Art by Jonan Everett
When I was a teenager, I was mildly obsessed with the movie Ocean's 11. I loved the idea of a highly skilled team knocking over a corrupt casino owner.
It’s only now as an adult that I see that the movie had a lesson that can be applied to saving money. No, it’s not that you should go knock over a casino to boost your savings account. It’s that saving money is part of a long con.
Money-Saving Lessons From Danny Ocean's Heist
See, in Ocean's 11, the con starts months before the actual robbery. Danny Ocean spends time assembling the team, doing research on the casino and the vault that they’re trying to rob, figuring out a plan, and practicing said plan before they ever rob anyone. There’s a lot of up-front work before the actual event.
Saving money isn't the same thing as magicking it out of thin air. It’s a long con, just like something Danny Ocean would come up with.
You can start saving with $5 — or even $1. If you saved $1 every day, you would end up with $10 after 10 days. If you saved $50 a month, then by the end of the year, you would have $600 in savings.
Further Reading: “3 Money-Saving Challenges That Help You Meet Your Goals”
Small things lead to big things. You don’t just show up at the casino, guns blazing, and try to take them for all they’ve got. You work behind the scenes for a long time, and then you face your challenge knowing that you’re as prepared as you can possibly be.
Saving money works the same way. You start by putting away what you can. Sometimes we save for a specific reason, like a vacation or a coming bill. Sometimes we just build our emergency funds, knowing that life will eventually throw us a curveball.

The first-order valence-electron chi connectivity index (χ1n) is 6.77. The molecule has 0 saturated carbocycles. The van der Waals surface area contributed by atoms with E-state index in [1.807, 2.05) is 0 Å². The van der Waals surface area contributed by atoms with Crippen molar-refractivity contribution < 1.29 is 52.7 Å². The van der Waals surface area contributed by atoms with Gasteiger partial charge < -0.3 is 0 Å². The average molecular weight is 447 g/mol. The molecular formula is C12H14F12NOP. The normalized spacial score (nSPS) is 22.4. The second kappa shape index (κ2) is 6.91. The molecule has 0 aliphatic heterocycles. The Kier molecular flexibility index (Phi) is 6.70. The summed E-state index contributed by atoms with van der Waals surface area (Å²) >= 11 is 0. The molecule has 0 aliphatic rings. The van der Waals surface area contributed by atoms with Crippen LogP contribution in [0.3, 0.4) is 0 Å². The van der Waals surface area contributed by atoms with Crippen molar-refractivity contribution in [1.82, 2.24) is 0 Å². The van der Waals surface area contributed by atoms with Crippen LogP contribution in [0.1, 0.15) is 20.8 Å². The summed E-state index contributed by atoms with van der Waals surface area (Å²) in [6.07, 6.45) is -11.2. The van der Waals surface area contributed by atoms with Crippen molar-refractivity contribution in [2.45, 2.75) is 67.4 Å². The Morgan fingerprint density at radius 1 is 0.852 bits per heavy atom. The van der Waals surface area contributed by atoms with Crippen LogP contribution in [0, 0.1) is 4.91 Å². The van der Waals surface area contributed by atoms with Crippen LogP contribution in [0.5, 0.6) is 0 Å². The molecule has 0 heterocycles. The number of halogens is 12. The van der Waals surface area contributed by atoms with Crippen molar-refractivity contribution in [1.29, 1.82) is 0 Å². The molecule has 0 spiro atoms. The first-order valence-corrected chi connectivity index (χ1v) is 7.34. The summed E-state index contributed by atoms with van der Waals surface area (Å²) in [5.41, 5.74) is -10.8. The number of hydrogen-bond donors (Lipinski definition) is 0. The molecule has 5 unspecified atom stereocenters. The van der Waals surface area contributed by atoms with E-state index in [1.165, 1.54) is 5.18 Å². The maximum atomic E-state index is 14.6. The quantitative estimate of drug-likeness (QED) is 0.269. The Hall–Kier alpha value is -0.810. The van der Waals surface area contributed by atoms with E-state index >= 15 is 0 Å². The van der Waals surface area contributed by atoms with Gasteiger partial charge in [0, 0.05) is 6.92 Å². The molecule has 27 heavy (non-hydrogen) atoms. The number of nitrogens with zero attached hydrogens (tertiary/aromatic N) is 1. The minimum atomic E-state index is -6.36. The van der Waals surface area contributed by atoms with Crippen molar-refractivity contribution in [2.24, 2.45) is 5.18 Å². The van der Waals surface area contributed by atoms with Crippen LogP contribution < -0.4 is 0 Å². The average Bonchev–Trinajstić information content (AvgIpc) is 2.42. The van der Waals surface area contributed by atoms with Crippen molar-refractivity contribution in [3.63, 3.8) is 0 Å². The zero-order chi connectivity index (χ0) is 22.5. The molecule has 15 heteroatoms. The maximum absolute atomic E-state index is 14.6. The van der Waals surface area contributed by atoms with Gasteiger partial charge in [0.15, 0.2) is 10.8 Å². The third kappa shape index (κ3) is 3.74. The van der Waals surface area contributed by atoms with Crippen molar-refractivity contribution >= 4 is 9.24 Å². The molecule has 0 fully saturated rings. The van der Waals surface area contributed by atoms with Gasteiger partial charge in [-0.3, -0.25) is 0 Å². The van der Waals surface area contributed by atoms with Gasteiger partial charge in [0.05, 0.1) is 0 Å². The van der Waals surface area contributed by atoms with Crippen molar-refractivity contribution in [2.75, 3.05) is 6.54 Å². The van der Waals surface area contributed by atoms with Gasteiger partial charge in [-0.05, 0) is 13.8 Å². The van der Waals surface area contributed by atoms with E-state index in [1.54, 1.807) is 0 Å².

What We Can Learn From ‘Ocean's 11′: The Bottom Line
By starting to do what we can with what we have, we instill in ourselves the power of habit. We don’t have to be superstars right out of the gate — we can practice and build our skills over time. You don’t need to immediately pull $500 from your budget to jump-start your emergency fund. There’s no shame in starting small.
Over time, that small amount becomes a big amount. It’s just fact: If you keep adding to it, it will grow. Habits develop over time, just like Danny Ocean’s master plan. Generally speaking, it takes people about 66 days to truly form a habit. Saving $1 over 66 days leaves you with $66 more than you had when you started. That’s enough for a phone bill, or for a new snow tire.
Start to build your savings habit today, and don’t be ashamed if you need to start small because of budgetary concerns. Small things lead to big things — Danny Ocean didn’t steal himself $150,000,000 by jumping into anything hot-headed. Build your small savings habit, and send more money into those savings accounts as your budget allows.
Further Reading: “Collecting Coins: How Small Change Turns Into Big Change”